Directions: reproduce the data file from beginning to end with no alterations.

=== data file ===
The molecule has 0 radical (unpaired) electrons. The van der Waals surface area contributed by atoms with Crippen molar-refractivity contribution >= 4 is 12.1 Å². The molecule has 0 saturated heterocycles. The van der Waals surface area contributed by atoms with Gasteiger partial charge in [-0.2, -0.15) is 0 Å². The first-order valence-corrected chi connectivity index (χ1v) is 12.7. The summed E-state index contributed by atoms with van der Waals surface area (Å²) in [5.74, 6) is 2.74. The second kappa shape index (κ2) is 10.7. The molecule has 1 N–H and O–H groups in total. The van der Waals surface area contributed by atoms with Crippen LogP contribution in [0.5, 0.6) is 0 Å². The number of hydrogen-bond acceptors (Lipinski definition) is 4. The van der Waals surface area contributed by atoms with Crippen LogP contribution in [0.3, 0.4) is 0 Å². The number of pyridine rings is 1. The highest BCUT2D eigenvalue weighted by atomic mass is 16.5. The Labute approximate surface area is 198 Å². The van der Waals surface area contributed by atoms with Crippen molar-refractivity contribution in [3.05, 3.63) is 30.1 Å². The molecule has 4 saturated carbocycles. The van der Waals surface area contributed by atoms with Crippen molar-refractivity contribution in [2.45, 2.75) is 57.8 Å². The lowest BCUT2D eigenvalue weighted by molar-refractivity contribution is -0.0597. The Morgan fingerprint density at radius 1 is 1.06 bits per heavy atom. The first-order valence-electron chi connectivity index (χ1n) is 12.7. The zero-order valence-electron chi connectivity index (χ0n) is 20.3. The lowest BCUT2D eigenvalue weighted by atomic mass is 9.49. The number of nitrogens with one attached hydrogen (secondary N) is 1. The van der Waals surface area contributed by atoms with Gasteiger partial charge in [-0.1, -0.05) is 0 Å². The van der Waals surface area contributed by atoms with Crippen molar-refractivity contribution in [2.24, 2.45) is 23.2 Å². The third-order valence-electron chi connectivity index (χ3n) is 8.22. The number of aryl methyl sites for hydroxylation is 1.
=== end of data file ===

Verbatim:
The molecule has 0 radical (unpaired) electrons. The van der Waals surface area contributed by atoms with Crippen molar-refractivity contribution >= 4 is 12.1 Å². The molecule has 0 saturated heterocycles. The van der Waals surface area contributed by atoms with Gasteiger partial charge in [-0.2, -0.15) is 0 Å². The first-order valence-corrected chi connectivity index (χ1v) is 12.7. The summed E-state index contributed by atoms with van der Waals surface area (Å²) in [5.74, 6) is 2.74. The second kappa shape index (κ2) is 10.7. The molecule has 1 N–H and O–H groups in total. The van der Waals surface area contributed by atoms with Crippen LogP contribution in [0.5, 0.6) is 0 Å². The number of hydrogen-bond acceptors (Lipinski definition) is 4. The van der Waals surface area contributed by atoms with Crippen LogP contribution in [0.3, 0.4) is 0 Å². The number of pyridine rings is 1. The highest BCUT2D eigenvalue weighted by atomic mass is 16.5. The Labute approximate surface area is 198 Å². The van der Waals surface area contributed by atoms with Crippen molar-refractivity contribution in [3.05, 3.63) is 30.1 Å². The molecule has 4 saturated carbocycles. The van der Waals surface area contributed by atoms with Crippen molar-refractivity contribution in [2.45, 2.75) is 57.8 Å². The lowest BCUT2D eigenvalue weighted by molar-refractivity contribution is -0.0597. The Morgan fingerprint density at radius 1 is 1.06 bits per heavy atom. The first-order valence-electron chi connectivity index (χ1n) is 12.7. The zero-order valence-electron chi connectivity index (χ0n) is 20.3. The lowest BCUT2D eigenvalue weighted by atomic mass is 9.49. The number of nitrogens with one attached hydrogen (secondary N) is 1. The van der Waals surface area contributed by atoms with Gasteiger partial charge in [-0.1, -0.05) is 0 Å². The van der Waals surface area contributed by atoms with Crippen molar-refractivity contribution in [2.24, 2.45) is 23.2 Å². The third-order valence-electron chi connectivity index (χ3n) is 8.22. The number of aryl methyl sites for hydroxylation is 1.